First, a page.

A full road design requires detailed road survey data to allow for accurate feasibility assessment, including vertical and horizontal road location, and calculating earthwork volumes. A detailed road survey is effectively accurate terrain information of the grade line (P-Line) corridor. Because of the high level of detail required, contour map information derived from aerial photography is not adequate. The best source of information is LiDAR-derived digital terrain models (at the 1 m level), however a more traditional survey also yields very good results. While traditional survey data also lends itself to manual planning processes using paper plans, software is now commonly available to support the design process. As such, the survey data needs to be captured in a form that can readily be used by the software.
The traditional survey method requires equipment that is readily available:
- Fibreglass tape
- Field book
- Flagging tape and waterproof marker pen
- Stakes (optional).
Modern surveying equipment may prove to be a more effective method. For example, a laser rangefinder that incorporates a compass replaces the need for a measuring tape, clinometer and a compass. It is possible for a laser rangefinder to be linked to a data-logger for direct capture of survey data, which eliminates a notebook.
The survey moves along the grade line or P-Line that approximates the road centreline, that has been established in the forest. This ensures that the road survey traverse is reasonably close to the final road location, thereby reduce errors and problems when designing the roadline.
The survey involves measuring cross sections at regular intervals, so that a three-dimensional model of the terrain along the proposed road corridor is established. From this, the design plan line, longitudinal section and cross-sections can be produced. There are many variations in road surveying methods and in the setting out of a field book; these mostly depend on personal preference or established formats.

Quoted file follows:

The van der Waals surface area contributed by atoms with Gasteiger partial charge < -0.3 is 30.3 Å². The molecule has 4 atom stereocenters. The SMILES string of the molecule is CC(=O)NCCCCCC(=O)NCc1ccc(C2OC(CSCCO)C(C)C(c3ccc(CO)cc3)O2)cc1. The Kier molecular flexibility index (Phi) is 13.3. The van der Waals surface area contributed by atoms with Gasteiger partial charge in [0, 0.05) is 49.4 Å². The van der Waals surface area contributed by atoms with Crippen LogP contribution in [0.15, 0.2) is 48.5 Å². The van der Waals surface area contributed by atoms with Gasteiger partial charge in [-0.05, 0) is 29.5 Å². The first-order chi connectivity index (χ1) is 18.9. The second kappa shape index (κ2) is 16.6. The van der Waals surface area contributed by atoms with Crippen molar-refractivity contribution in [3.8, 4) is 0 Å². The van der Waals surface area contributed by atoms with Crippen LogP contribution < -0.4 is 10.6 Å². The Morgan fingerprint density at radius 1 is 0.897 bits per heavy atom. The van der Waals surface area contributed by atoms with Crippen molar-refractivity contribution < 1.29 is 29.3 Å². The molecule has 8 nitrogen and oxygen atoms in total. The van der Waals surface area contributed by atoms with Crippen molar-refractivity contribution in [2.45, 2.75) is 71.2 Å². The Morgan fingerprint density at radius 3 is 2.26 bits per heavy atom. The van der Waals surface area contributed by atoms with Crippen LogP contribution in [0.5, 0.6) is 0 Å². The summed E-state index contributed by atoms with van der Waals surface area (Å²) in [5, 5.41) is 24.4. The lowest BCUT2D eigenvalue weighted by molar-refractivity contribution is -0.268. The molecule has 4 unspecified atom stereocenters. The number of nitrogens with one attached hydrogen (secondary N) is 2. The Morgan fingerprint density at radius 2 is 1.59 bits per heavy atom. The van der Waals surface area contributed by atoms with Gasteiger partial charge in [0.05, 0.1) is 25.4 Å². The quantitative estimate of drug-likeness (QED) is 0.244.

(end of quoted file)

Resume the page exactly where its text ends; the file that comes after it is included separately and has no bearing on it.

One method of a standard forest road survey, that is consistent with the input required for RoadEng, is outlined below:
- Establish stations at 20 m intervals or less, or where the terrain allows, near the proposed road centreline or grade line (the road centreline may be adjusted left or right after geometric design has optimised the location). Stations should also be located at gradient changes in the existing topography, that is, at the base of slopes, on ridges and in hollows. Marking stakes are often used to mark the survey station points, or the nearest available tree is marked as a station. These stations are labelled 1, 2, 3 … or the distance from the start, for future reference. These station locations are used for final design roadline set-out
- Record compass bearing, gradient (%) and slope distance from station to station. If a laser rangefinder is used, the horizontal and vertical distance between stations can be read directly. Note that errors accumulate so carefully take and record data
- Record cross sections, by measuring slope and distance to sample points on a line perpendicular to the survey traverse line
- Measure slope in %; downhill slopes are recorded in negative values
- Measure the slope and distance of side-shots, also called called cross sections, from point to point, or from a change point to point. Point to point is where the surveying leap-frogs to the next point to take a measurement, while change point to point is where the surveyor stands in one position to take several side-shots. The choice depends on the easiest method in the field, and on the road design software used. Change point is likely to be more accurate as error isn’t accumulated. The number of side-shots taken needs to adequately represent the ground surface.
Field book set-out in RoadEng format
Recording slope, bearing and slope distance between survey stations
Measuring the slope and slope distance for left and right cross sections
It is important to realise that the survey stations are not necessarily the same as the grade line marks. The survey stations represent changes in topography, and it is common to put stakes into the ground to represent survey stations, rather than to use marking tape on trees. The stakes can be easily distinguished and placed where needed rather than having to use a nearby tree.
Reference points are useful on the survey line. These are points that are outside of the roadline salvage width so known points can be re-established after felling.
A survey field book should be used to facilitate accurately recording the information and speeding up the process. An example of a field book can be seen above. However, a common mistake is to miss out the negative sign for a downhill slope, which could go unnoticed without a sketch of the cross-section. Tabular methods are recommended only for experienced survey crews.